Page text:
The STRIDE model, short for “spoofing, tampering, repudiation, information disclosure, denial of service, and elevation of privilege model,” is a threat model created by Praerit Garg and Loren Kohnfelder to identify digital security threats.

The STRIDE model involves going through all of a network’s processes, data repositories, data flows, and trust boundaries to find threats. It basically answers the question: What can go wrong in a computer system?

Other interesting terms…

Read More about the “STRIDE Model

What Assurances Does the STRIDE Model Provide?

Each threat violates a desired system state, such as:

  • Spoofing violates authenticity.
  • Tampering violates integrity.
  • Repudiation violates non-repudiability.
  • Information disclosure violates confidentiality.
  • Denial of service violates availability.
  • Elevation of privilege violates authorization.

The STRIDE model protects a network’s authenticity, integrity, non-repudiability, confidentiality, availability, and authorization. What are these, and why are they musts for a computer?


Every computer requires user authentication to prevent unauthorized access to confidential data. In computing, authentication involves validating a user’s identity typically by asking for a username and password combination and verifying the authenticity of a website with a digital certificate, among others. Stricter systems even require multi-factor authentication by asking for a one-time password or personal identification number (PIN) typically sent to the user’s mobile device.

User authentication prevents spoofing, which cyber attackers often do to hack into a target system. They often steal an authorized user’s password through phishing or keylogging. Once they obtain that, they can log in to any computer that the spoofed user can access.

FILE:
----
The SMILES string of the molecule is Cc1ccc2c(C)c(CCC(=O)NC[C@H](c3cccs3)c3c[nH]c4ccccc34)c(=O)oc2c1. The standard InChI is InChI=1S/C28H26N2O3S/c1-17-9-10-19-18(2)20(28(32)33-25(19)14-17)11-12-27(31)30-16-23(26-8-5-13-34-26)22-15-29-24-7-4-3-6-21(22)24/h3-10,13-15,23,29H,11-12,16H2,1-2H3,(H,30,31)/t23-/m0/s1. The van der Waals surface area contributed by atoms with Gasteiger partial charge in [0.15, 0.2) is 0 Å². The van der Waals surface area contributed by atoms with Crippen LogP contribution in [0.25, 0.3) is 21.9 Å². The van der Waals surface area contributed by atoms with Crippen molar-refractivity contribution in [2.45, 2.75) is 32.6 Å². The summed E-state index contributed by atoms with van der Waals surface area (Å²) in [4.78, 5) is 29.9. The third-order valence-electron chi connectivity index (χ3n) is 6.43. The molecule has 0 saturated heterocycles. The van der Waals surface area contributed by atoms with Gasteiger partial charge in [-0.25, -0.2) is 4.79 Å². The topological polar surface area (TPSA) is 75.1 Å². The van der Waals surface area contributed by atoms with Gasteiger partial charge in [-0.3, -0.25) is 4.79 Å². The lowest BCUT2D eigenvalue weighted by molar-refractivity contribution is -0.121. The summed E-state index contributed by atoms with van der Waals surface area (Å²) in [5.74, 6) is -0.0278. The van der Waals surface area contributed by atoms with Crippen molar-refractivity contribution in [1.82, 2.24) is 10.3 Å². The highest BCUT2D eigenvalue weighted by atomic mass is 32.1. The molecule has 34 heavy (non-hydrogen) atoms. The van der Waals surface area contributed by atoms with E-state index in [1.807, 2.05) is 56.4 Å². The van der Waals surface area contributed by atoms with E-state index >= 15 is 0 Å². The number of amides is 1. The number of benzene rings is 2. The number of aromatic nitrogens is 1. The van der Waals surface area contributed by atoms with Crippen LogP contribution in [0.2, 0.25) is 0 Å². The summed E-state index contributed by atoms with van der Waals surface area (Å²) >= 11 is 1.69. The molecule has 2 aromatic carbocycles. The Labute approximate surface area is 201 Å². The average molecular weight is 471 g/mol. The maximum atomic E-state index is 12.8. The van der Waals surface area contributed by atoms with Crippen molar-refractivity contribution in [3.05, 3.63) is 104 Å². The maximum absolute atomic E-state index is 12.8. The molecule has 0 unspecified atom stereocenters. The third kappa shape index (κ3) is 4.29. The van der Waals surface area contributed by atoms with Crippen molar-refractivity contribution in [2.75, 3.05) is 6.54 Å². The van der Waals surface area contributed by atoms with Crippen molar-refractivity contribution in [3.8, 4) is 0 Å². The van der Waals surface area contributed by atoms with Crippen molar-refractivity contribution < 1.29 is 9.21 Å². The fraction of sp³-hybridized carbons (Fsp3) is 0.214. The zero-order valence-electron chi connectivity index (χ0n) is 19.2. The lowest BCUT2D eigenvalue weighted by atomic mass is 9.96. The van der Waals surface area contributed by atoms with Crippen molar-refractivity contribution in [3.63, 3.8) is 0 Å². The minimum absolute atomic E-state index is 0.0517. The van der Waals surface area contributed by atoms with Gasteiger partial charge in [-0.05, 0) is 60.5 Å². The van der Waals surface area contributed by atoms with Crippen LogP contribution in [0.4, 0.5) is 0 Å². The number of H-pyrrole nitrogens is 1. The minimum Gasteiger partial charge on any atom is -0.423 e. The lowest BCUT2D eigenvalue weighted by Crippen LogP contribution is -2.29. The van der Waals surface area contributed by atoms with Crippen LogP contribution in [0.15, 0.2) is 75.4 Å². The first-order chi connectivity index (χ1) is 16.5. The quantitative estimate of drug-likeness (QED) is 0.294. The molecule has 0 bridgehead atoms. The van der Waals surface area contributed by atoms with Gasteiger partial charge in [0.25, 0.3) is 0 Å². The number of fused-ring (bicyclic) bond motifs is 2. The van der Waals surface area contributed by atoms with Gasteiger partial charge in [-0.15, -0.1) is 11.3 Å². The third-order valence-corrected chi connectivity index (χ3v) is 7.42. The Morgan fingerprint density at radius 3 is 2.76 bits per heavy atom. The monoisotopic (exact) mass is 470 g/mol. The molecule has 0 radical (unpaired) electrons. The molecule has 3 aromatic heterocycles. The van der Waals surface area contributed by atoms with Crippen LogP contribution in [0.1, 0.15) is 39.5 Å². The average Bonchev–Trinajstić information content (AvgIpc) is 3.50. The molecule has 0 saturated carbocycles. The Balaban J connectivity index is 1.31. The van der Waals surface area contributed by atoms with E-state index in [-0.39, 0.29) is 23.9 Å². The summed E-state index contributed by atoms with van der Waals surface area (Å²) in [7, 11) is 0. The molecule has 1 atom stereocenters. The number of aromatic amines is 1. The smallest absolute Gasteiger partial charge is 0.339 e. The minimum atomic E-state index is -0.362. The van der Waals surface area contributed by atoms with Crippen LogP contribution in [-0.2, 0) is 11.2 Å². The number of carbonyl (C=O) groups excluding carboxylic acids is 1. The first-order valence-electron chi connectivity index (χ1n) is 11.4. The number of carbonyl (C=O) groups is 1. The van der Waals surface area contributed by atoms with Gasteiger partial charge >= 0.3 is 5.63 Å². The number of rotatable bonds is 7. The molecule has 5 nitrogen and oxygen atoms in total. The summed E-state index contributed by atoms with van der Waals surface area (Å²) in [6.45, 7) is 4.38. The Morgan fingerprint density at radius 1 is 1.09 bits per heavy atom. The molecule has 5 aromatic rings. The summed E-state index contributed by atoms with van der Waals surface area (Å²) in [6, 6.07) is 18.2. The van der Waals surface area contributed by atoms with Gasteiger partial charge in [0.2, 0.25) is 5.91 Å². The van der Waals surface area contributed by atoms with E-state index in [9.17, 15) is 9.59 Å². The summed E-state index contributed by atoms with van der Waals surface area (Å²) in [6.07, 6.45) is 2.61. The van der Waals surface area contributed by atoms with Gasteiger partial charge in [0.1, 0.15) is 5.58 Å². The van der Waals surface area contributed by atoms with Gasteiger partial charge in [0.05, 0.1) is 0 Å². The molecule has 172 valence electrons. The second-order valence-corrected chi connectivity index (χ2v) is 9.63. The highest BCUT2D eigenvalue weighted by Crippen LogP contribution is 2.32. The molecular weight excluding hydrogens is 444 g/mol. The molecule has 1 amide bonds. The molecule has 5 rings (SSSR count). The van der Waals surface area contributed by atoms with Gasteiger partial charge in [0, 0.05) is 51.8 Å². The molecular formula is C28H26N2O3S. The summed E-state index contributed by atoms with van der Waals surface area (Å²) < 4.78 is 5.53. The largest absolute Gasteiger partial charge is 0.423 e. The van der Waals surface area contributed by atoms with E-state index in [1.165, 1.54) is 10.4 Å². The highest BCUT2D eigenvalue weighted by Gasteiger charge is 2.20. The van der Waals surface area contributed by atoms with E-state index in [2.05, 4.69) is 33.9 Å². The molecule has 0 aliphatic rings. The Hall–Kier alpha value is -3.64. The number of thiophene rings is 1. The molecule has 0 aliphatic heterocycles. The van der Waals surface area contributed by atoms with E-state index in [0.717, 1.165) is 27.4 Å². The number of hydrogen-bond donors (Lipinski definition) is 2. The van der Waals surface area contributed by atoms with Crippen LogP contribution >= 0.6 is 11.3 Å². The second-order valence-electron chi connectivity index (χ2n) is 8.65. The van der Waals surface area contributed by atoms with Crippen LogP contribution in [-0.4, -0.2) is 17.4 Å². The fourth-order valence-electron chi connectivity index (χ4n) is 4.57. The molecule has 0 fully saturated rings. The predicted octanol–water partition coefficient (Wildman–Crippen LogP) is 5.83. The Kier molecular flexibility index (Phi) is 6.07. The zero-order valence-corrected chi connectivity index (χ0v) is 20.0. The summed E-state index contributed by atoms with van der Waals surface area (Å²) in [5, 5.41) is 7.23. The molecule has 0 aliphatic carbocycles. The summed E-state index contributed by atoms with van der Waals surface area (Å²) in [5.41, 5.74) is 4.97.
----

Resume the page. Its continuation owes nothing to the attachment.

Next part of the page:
Maintaining system integrity means ensuring that information stored in a computer is real, accurate, and has not been modified. That is mainly required for business transactions that prove legal exchanges between two parties.

Imagine if any of the details in a customer’s record has been tampered with. A vendor can end up charging him/her for a product/service that he/she didn’t purchase. Remediation can mean chargeback fees, issuing apologies, or even getting sued.


No user should ever share his/her username and password with anyone. That’s because any transaction made with his/her account is his/her responsibility.

The STRIDE model ensures repudiation through end-user license agreements (EULAs) that subscribers are asked to accept during signup or registration. That makes the signatory responsible for every activity related to the use of a product/service.


Every employee learns corporate secrets as they grow older in an organization. The higher up the chain you get, the more confidential data you gain access to. But it’s only natural for companies to keep proprietary information secret, especially if this has to do with their success. Coca-Cola, for example, will never reveal how Coke is made. To ensure that its secret recipe stays safe, it asks employees to sign nondisclosure agreements (NDAs) and such.

Information disclosure clauses, which are part of the STRIDE model, thus become part of employee contracts.


We all know by now that a website that goes offline for even a couple of minutes translates to lost sales and business opportunities. That’s why threat actors often launch denial-of-service (DoS) attacks on chosen targets.

Organizations that get DoSed lose an average US$1.5 million per year, making availability critical to all businesses.


Determining a user’s access level to any system is crucial to keeping confidential information protected at all times. User access management is one way to make sure that only authorized users can view specific files, use certain computers, and see the contents of databases. Ensuring authorization via the STRIDE model lets an organization prevent elevation or escalation of privilege, which can lead to data theft or breach.

As we demonstrated, the STRIDE model prevents threats, specifically spoofing, tampering, repudiation, information disclosure, DoS, and elevation of privilege by making sure that any system maintains authenticity, integrity, non-repudiability, confidentiality, availability, and authorization through the use of various safeguards (i.e., cybersecurity tools and strategies).